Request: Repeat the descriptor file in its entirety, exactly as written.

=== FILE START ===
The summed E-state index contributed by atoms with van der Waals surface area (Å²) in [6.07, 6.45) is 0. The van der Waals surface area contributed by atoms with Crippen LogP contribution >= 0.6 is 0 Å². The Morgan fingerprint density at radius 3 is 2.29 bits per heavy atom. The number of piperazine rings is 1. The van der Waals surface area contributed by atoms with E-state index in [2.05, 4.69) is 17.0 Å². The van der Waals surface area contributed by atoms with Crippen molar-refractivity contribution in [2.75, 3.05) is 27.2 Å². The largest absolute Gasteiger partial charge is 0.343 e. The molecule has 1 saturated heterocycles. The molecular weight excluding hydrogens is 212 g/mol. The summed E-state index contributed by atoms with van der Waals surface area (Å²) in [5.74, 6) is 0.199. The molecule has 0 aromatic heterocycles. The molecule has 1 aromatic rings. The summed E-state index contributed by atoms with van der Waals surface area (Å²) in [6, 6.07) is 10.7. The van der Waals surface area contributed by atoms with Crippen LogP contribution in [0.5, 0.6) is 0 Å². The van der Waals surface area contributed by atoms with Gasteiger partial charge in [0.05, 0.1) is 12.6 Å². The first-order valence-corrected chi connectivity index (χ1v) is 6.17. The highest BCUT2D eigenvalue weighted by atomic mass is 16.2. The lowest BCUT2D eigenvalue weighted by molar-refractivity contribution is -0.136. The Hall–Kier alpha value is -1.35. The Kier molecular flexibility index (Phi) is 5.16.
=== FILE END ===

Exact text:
The summed E-state index contributed by atoms with van der Waals surface area (Å²) in [6.07, 6.45) is 0. The van der Waals surface area contributed by atoms with Crippen LogP contribution >= 0.6 is 0 Å². The Morgan fingerprint density at radius 3 is 2.29 bits per heavy atom. The number of piperazine rings is 1. The van der Waals surface area contributed by atoms with E-state index in [2.05, 4.69) is 17.0 Å². The van der Waals surface area contributed by atoms with Crippen molar-refractivity contribution in [2.75, 3.05) is 27.2 Å². The largest absolute Gasteiger partial charge is 0.343 e. The molecule has 1 saturated heterocycles. The molecular weight excluding hydrogens is 212 g/mol. The summed E-state index contributed by atoms with van der Waals surface area (Å²) in [5.74, 6) is 0.199. The molecule has 0 aromatic heterocycles. The molecule has 1 aromatic rings. The summed E-state index contributed by atoms with van der Waals surface area (Å²) in [6, 6.07) is 10.7. The van der Waals surface area contributed by atoms with Crippen LogP contribution in [0.5, 0.6) is 0 Å². The van der Waals surface area contributed by atoms with Gasteiger partial charge in [0.05, 0.1) is 12.6 Å². The first-order valence-corrected chi connectivity index (χ1v) is 6.17. The highest BCUT2D eigenvalue weighted by atomic mass is 16.2. The lowest BCUT2D eigenvalue weighted by molar-refractivity contribution is -0.136. The Hall–Kier alpha value is -1.35. The Kier molecular flexibility index (Phi) is 5.16.